In this study, because excessive polycythemia is a predominant trait in some high-altitude dwellers (chronic mountain sickness [CMS] or Monge's disease) but not others living at the same altitude in the Andes, we took advantage of this human experiment of nature and used a combination of induced pluripotent stem cell technology, genomics, and molecular biology in this unique population to understand the molecular basis for hypoxia-induced excessive polycythemia. As compared with sea-level controls and non-CMS subjects who responded to hypoxia by increasing their RBCs modestly or not at all, respectively, CMS cells increased theirs remarkably (up to 60-fold)...
November 14, 2016: Journal of Experimental Medicine
Ajinkya Borhade, S Arulrhaj, B Kannan, Rakesh Sonavane
No abstract text is available yet for this article.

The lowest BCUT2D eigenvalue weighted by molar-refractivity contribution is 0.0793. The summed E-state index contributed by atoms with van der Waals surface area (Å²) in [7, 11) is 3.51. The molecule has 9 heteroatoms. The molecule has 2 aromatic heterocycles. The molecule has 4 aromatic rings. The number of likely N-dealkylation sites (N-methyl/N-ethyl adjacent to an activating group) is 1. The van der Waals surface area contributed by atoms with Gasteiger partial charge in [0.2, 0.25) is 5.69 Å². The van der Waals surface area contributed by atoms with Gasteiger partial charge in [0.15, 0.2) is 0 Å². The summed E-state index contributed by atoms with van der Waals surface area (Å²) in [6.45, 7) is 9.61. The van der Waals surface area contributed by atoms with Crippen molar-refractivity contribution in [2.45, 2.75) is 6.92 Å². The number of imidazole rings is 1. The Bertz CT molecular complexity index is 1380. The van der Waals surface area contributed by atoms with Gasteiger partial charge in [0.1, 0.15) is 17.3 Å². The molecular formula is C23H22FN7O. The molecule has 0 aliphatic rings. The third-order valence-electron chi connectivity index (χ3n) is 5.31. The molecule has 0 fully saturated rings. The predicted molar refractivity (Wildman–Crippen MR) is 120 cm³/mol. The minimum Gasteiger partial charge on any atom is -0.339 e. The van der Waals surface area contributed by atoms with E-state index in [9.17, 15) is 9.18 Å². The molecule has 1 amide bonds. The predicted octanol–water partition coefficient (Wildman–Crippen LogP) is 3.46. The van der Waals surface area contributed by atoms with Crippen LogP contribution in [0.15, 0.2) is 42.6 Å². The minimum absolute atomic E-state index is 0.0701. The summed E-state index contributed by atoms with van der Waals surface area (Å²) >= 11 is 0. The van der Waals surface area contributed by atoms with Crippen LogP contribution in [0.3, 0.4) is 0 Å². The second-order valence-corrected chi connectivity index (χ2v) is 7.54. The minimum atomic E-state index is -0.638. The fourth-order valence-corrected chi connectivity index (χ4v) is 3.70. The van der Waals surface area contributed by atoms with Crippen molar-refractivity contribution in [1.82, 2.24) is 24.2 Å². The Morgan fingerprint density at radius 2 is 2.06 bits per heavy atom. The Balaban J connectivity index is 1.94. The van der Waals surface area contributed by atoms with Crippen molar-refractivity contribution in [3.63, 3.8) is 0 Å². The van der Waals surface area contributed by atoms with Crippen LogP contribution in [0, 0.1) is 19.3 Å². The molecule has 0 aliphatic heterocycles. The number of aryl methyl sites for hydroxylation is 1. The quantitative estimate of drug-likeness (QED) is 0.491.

January 2016: Journal of the Association of Physicians of India
Anika Frühauf, Martin Burtscher, Elena Pocecco, Martin Faulhaber, Martin Kopp
PURPOSE: There is an ongoing discussion how to assess acute mountain sickness (AMS) in real life conditions. Next to more-item scales with a cut off like the Lake Louise Self-Report (LLS), some authors suggested to use visual analog scales (VAS) to assess AMS. This study tried to contribute to this question using VAS items used for the Subjective Ratings of Drug Effects, including an additional single item for AMS. Furthermore, we investigated if instruments developed to assess psychological well-being might predict AMS assessed via LLS or VAS...
2016: SpringerPlus
Shi-Zhu Bian, Jun Jin, Jun-Qing Dong, Qian-Ning Li, Jie Yu, Cai-Fa Tang, Shi-Yong Yu, Xiao-Hui Zhao, Jun Qin, Lan Huang